28 Aug 2019 |
Research article |
Sustainable Development, the Circular Economy and Environmental Issues , Life at ÉTS
Climatology and Climate Change 101
The Climate Science Summer School was held from May 26 to June 1, 2019, in Saint-Irénée, Charlevoix. This is a translation of the original French article.
Purchased on Istock.com. Copyright.
Climate Science Summer School
Curiosity may have killed the cat, but it is still an excellent way to learn. I like to understand my surroundings. Initially, I felt that my thesis project was an opportunity to better understand life cycle analysis and the impacts of climate change. With a bachelor’s degree is in Construction Engineering, I quickly realized that I needed a climatology manual “For Dummies”.
Enter the Climate Science Summer School, an extra training session organized jointly by professors Alain Mailhot (NISR’s Eau Terre Environnement Research Centre) and François Brissette (ÉTS). This intensive one-week workshop is hosted every two years and intended for students and researchers working in the field, or on a project related to it. The objectives were:
- To present the basic concepts of climatology;
- To become familiar with climate science concepts, fundamentals, and terminology used in the analysis of climate change impacts and adaptation;
- To provide an overview of the current knowledge on historical trends and climate projections for key climate variables;
- To understand the key mechanisms involved in climate change;
- To identify the major anticipated impacts of climate change on different activity sectors.
A typical day has two parts. Experienced trainers—many of whom hold research positions at Ouranos—start with lectures where they give us as much information as possible, for example on paleoclimatology or modeling and climate projections. The lectures are followed by team work on the new skills taught by the experts, who are available to answer questions (in connection with the work, and even with our personal projects).
The surroundings were as fascinating as the topics. We stayed at Domaine Forget, in Sainte-Irénée, near La Malbaie. During our breaks, we could indulge in the blissful contemplation of a passing ship and put some of the disturbing facts that we learned in class into perspective.
My interest in this training stemmed (as might be obvious) from my thesis subject: integrating the modified albedo“Albedo is part of the energy from the sunlight that casts back into the atmosphere.” Ref. WorldAtlas https://www.worldatlas.com/what-is-albedo.html caused by logging into the dynamic analysis of forest product life cycles. I spent seven days with people of all ages, backgrounds, and careers. We shared, computed, drafted, argued, read, drank lots of coffee, and roasted huge, gooey and funny marshmallows offered by the coordinators (as claimed on the packaging!)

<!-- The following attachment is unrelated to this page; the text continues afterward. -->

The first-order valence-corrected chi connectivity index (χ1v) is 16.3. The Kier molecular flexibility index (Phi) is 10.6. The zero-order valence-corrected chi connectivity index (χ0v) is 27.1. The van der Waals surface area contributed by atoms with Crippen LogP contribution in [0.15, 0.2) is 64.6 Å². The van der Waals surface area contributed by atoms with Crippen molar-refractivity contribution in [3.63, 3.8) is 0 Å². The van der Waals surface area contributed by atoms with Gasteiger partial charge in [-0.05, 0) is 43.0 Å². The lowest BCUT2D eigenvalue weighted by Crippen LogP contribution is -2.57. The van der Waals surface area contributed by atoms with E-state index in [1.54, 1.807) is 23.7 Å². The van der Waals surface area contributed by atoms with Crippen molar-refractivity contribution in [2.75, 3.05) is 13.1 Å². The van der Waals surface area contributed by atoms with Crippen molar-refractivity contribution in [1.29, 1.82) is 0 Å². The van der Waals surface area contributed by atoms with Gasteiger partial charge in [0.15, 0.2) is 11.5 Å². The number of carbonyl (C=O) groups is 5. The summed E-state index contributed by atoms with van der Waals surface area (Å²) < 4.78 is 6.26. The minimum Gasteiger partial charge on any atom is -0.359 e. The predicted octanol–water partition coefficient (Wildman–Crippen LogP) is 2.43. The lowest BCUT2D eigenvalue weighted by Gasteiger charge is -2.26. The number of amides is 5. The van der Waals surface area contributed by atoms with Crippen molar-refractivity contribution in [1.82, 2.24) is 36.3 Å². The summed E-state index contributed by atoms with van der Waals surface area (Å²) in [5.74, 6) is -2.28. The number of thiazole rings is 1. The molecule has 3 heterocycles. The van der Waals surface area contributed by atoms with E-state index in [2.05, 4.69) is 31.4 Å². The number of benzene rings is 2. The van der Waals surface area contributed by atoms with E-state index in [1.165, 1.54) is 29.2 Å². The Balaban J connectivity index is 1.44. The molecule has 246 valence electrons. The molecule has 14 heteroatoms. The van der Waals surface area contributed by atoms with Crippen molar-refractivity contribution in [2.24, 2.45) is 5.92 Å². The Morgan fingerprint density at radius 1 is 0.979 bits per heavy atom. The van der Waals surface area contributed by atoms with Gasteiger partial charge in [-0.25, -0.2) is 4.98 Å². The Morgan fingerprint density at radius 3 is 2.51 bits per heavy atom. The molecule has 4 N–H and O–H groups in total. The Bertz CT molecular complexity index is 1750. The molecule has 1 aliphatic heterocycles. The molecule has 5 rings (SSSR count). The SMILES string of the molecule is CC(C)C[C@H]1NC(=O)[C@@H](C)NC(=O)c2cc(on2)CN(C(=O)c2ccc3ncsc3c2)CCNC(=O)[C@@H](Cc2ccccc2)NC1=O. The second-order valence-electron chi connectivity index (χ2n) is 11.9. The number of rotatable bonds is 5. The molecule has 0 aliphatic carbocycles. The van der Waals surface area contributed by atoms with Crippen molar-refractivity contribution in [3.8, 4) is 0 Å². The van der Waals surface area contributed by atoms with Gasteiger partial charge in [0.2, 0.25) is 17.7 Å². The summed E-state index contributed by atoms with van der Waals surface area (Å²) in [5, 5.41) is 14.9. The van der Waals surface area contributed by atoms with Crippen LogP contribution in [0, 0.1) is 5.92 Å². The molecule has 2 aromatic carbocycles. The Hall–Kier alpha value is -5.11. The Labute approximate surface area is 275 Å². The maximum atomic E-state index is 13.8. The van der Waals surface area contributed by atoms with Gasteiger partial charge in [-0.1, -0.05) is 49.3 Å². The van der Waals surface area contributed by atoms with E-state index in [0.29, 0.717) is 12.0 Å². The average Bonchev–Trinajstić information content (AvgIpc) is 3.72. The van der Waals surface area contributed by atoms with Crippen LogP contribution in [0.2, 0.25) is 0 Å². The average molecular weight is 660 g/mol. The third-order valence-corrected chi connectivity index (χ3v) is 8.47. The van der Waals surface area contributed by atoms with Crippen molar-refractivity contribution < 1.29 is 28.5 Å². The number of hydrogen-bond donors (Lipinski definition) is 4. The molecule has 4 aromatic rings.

Review of the Week
It was an amazing and somewhat bewildering experience. But anyone not dazzled by the mass of knowledge was probably not the target of this activity. I was quickly overwhelmed by the intensity and specificity of knowledge. However, I was reassured by the realization that we all felt the same way, to different extents. Indeed, even writing a third version of task 3 on feedbacks—with bulging eyes and the brain still tangled up in palynology”The scientific field concerned with the analysis of pollen and spores from plants, and minuscule planktonic entities (…), both alive and in fossil form”. Ref. WorldAtlas, I had no regrets. On the one hand, I kept in mind that my colleagues were going through the same thing. On the other hand, the newly acquired concepts are now very useful: for example, after the workshop, I found some weaknesses in the hypotheses outlined in an article on climate I had read the week before.
Finally, picture five exhausted people on the way back singing Bohemian Rhapsody out loud with one of the coordinators while crossing the Champlain Bridge—Priceless! I got support from the FDDAÉÉTS for my initiative, and I am grateful because I came back with personal enrichment that was totally unexpected. Sharing with the other participants helped me realize that research attracts me for all the right reasons and convinced me to go directly into a PhD and expand my already exciting project.
I know I will be feeling my way in my area of research, but I am motivated and inquisitive enough to develop the skills that will be essential in my new career. The Climate Science Summer School is an example of additional tools available to expand your knowledge on a subject. Just be curious and on the lookout!
A PhD student in Environmental Engineering at ÉTS, Charles Alexandre is interested in climate change and improvements in life cycle analysis (LCA).
Program : Environmental Engineering
Research laboratories : Steppe - Experimental Station for Pilot Processes in the Environment (STEPPE)